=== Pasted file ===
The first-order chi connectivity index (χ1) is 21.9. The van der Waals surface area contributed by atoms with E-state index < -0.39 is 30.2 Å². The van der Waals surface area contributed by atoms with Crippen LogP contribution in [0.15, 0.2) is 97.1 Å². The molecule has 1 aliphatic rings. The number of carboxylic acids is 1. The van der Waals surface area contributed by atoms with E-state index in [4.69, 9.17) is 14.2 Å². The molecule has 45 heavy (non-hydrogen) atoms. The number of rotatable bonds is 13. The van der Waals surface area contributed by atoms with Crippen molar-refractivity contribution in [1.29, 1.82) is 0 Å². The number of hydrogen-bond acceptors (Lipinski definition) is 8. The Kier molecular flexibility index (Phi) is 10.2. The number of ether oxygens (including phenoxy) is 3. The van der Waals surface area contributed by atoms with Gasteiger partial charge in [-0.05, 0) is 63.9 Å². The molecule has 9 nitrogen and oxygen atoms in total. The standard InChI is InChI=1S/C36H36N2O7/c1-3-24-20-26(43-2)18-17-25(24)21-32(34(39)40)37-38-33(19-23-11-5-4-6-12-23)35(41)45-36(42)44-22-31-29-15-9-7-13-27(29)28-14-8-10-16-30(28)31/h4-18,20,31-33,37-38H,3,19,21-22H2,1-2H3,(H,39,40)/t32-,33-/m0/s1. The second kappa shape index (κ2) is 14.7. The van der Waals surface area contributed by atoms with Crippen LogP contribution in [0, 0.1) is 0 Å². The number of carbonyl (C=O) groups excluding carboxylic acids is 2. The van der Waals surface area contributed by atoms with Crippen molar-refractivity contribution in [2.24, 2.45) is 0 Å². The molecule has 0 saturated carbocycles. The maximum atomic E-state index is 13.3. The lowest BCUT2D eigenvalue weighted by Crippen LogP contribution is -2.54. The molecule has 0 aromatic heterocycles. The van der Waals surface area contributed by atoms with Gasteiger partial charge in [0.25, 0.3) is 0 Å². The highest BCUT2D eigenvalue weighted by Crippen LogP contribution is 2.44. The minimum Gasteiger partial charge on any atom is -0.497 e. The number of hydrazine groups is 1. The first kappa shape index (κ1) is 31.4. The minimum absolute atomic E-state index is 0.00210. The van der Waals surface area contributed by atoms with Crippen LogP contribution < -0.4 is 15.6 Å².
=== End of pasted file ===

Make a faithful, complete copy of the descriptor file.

The first-order chi connectivity index (χ1) is 21.9. The van der Waals surface area contributed by atoms with E-state index < -0.39 is 30.2 Å². The van der Waals surface area contributed by atoms with Crippen LogP contribution in [0.15, 0.2) is 97.1 Å². The molecule has 1 aliphatic rings. The number of carboxylic acids is 1. The van der Waals surface area contributed by atoms with E-state index in [4.69, 9.17) is 14.2 Å². The molecule has 45 heavy (non-hydrogen) atoms. The number of rotatable bonds is 13. The van der Waals surface area contributed by atoms with Crippen molar-refractivity contribution in [1.29, 1.82) is 0 Å². The number of hydrogen-bond acceptors (Lipinski definition) is 8. The Kier molecular flexibility index (Phi) is 10.2. The number of ether oxygens (including phenoxy) is 3. The van der Waals surface area contributed by atoms with Gasteiger partial charge in [-0.05, 0) is 63.9 Å². The molecule has 9 nitrogen and oxygen atoms in total. The standard InChI is InChI=1S/C36H36N2O7/c1-3-24-20-26(43-2)18-17-25(24)21-32(34(39)40)37-38-33(19-23-11-5-4-6-12-23)35(41)45-36(42)44-22-31-29-15-9-7-13-27(29)28-14-8-10-16-30(28)31/h4-18,20,31-33,37-38H,3,19,21-22H2,1-2H3,(H,39,40)/t32-,33-/m0/s1. The second kappa shape index (κ2) is 14.7. The van der Waals surface area contributed by atoms with Crippen LogP contribution in [0, 0.1) is 0 Å². The number of carbonyl (C=O) groups excluding carboxylic acids is 2. The van der Waals surface area contributed by atoms with Crippen molar-refractivity contribution in [2.24, 2.45) is 0 Å². The molecule has 0 saturated carbocycles. The maximum atomic E-state index is 13.3. The lowest BCUT2D eigenvalue weighted by Crippen LogP contribution is -2.54. The molecule has 0 aromatic heterocycles. The van der Waals surface area contributed by atoms with Gasteiger partial charge in [0.25, 0.3) is 0 Å². The highest BCUT2D eigenvalue weighted by Crippen LogP contribution is 2.44. The minimum Gasteiger partial charge on any atom is -0.497 e. The number of hydrazine groups is 1. The first kappa shape index (κ1) is 31.4. The minimum absolute atomic E-state index is 0.00210. The van der Waals surface area contributed by atoms with Crippen LogP contribution < -0.4 is 15.6 Å².